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Photos: F-35B Joint Strike Fighter tallies first landing in San Diego

The pilot told Stars and Stripes that the technology in the jet is “way far ahead of what we had before in previous aircraft. The way the systems work together is many steps ahead of what we had previously.”

JENNIFER HLAD/STARS AND STRIPES

By JENNIFER HLAD | STARS AND STRIPES Published: July 31, 2013

MARINE CORPS AIR STATION MIRAMAR, Calif. — The first F-35B Joint Strike Fighter to land in San Diego touched down Tuesday afternoon, marking the first time one of the jets landed away from an F-35 base.

Lt. Col. Jeffrey Scott, commander of Marine Fighter Attack Squadron 121, the Green Knights, flew the fighter plane from its home base in Yuma, Ariz., to California for the test flight. The Marine version of the F-35 has a system that allows it to take off and land vertically, but Scott did not demonstrate that capability Tuesday.

The technology in the jet is “way far ahead of what we had before in previous aircraft,” Scott told reporters gathered at the runway. “The way the systems work together is many steps ahead of what we had previously.”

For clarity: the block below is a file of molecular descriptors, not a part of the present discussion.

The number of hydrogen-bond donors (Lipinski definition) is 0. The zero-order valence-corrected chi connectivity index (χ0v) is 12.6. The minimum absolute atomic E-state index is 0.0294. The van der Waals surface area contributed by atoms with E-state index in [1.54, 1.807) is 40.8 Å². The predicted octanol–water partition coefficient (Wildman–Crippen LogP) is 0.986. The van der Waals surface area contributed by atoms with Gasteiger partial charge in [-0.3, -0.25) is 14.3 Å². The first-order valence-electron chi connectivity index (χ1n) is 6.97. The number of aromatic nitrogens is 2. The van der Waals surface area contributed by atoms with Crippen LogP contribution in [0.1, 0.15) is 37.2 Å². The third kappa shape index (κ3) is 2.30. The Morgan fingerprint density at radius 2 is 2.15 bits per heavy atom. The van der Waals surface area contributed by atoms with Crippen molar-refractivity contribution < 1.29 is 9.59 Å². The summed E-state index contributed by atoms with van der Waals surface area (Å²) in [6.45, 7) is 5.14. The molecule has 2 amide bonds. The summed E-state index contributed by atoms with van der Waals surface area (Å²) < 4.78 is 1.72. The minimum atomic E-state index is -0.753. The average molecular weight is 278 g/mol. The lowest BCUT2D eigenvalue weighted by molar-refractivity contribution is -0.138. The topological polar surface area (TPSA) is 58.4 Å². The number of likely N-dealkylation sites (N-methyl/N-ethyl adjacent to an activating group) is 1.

The F-35 program has come under fire for escalating costs, with the total program expected to cost nearly $400 billion. The Marine Corps version of the jet is expected to be ready for combat ahead of the Navy and Air Force versions, in 2015. It will replace the Marines’ AV-8B Harriers and F/A-18 Hornets immediately and later also replace the EA-6A Prowler.

Scott is the commander of the Marine Corps’ first F-35 operational squadron. Right now, he said, the pilots are learning about the airplane and doing training missions, and will be able to field the aircraft more quickly once the mission systems software is complete.

Once the program is ready, the Green Knights will have 16 of the fighter jets and deploy to Iwakuni, Japan. Yuma will have four 16-jet F-35B squadrons, Marine spokesman Capt. Richard Ulsh said.

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Twitter: @jhlad

Lt. Col. Jeffrey Scott talks to reporters after his historic training flight from Marine Corps Air Station Yuma in Arizona to MCAS Miramar in California. Scott is the commanding officer of VMFA-121, the Green Knights.
JENNIFER HLAD/STARS AND STRIPES

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